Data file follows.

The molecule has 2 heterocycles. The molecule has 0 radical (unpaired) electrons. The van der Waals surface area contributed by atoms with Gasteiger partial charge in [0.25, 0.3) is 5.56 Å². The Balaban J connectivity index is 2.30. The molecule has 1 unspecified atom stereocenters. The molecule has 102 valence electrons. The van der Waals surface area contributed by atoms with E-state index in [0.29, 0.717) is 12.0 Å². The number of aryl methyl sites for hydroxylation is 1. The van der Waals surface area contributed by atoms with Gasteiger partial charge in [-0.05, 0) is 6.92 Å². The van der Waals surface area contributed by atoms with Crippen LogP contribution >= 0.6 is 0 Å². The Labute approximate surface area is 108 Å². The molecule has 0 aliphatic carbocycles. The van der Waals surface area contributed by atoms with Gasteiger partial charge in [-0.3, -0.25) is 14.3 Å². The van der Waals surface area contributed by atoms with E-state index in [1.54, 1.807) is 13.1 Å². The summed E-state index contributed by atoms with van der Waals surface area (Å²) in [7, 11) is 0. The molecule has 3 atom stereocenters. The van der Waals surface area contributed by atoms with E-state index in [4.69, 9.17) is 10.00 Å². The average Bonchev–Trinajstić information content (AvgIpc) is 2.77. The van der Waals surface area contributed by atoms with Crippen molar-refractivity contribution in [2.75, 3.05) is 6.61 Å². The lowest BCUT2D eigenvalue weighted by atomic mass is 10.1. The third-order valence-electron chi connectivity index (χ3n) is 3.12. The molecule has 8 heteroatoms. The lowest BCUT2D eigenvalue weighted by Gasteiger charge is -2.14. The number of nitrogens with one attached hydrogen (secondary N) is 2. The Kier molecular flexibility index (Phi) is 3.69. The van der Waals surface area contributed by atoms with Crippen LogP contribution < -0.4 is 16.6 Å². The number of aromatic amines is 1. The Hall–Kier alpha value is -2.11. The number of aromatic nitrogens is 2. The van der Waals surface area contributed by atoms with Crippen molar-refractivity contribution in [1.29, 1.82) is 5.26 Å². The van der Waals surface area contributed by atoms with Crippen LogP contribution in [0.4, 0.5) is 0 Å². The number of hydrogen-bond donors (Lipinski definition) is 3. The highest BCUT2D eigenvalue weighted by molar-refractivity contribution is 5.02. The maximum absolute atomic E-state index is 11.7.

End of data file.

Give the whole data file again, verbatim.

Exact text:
The molecule has 2 heterocycles. The molecule has 0 radical (unpaired) electrons. The van der Waals surface area contributed by atoms with Gasteiger partial charge in [0.25, 0.3) is 5.56 Å². The Balaban J connectivity index is 2.30. The molecule has 1 unspecified atom stereocenters. The molecule has 102 valence electrons. The van der Waals surface area contributed by atoms with E-state index in [0.29, 0.717) is 12.0 Å². The number of aryl methyl sites for hydroxylation is 1. The van der Waals surface area contributed by atoms with Gasteiger partial charge in [-0.05, 0) is 6.92 Å². The van der Waals surface area contributed by atoms with Crippen LogP contribution >= 0.6 is 0 Å². The Labute approximate surface area is 108 Å². The molecule has 0 aliphatic carbocycles. The van der Waals surface area contributed by atoms with Gasteiger partial charge in [-0.3, -0.25) is 14.3 Å². The van der Waals surface area contributed by atoms with E-state index in [1.54, 1.807) is 13.1 Å². The summed E-state index contributed by atoms with van der Waals surface area (Å²) in [7, 11) is 0. The molecule has 3 atom stereocenters. The van der Waals surface area contributed by atoms with E-state index in [4.69, 9.17) is 10.00 Å². The average Bonchev–Trinajstić information content (AvgIpc) is 2.77. The van der Waals surface area contributed by atoms with Crippen molar-refractivity contribution in [2.75, 3.05) is 6.61 Å². The lowest BCUT2D eigenvalue weighted by atomic mass is 10.1. The third-order valence-electron chi connectivity index (χ3n) is 3.12. The molecule has 8 heteroatoms. The lowest BCUT2D eigenvalue weighted by Gasteiger charge is -2.14. The number of nitrogens with one attached hydrogen (secondary N) is 2. The Kier molecular flexibility index (Phi) is 3.69. The van der Waals surface area contributed by atoms with Crippen LogP contribution < -0.4 is 16.6 Å². The number of aromatic amines is 1. The Hall–Kier alpha value is -2.11. The number of aromatic nitrogens is 2. The van der Waals surface area contributed by atoms with Crippen molar-refractivity contribution in [1.29, 1.82) is 5.26 Å². The van der Waals surface area contributed by atoms with Crippen LogP contribution in [0.4, 0.5) is 0 Å². The number of hydrogen-bond donors (Lipinski definition) is 3. The highest BCUT2D eigenvalue weighted by molar-refractivity contribution is 5.02. The maximum absolute atomic E-state index is 11.7.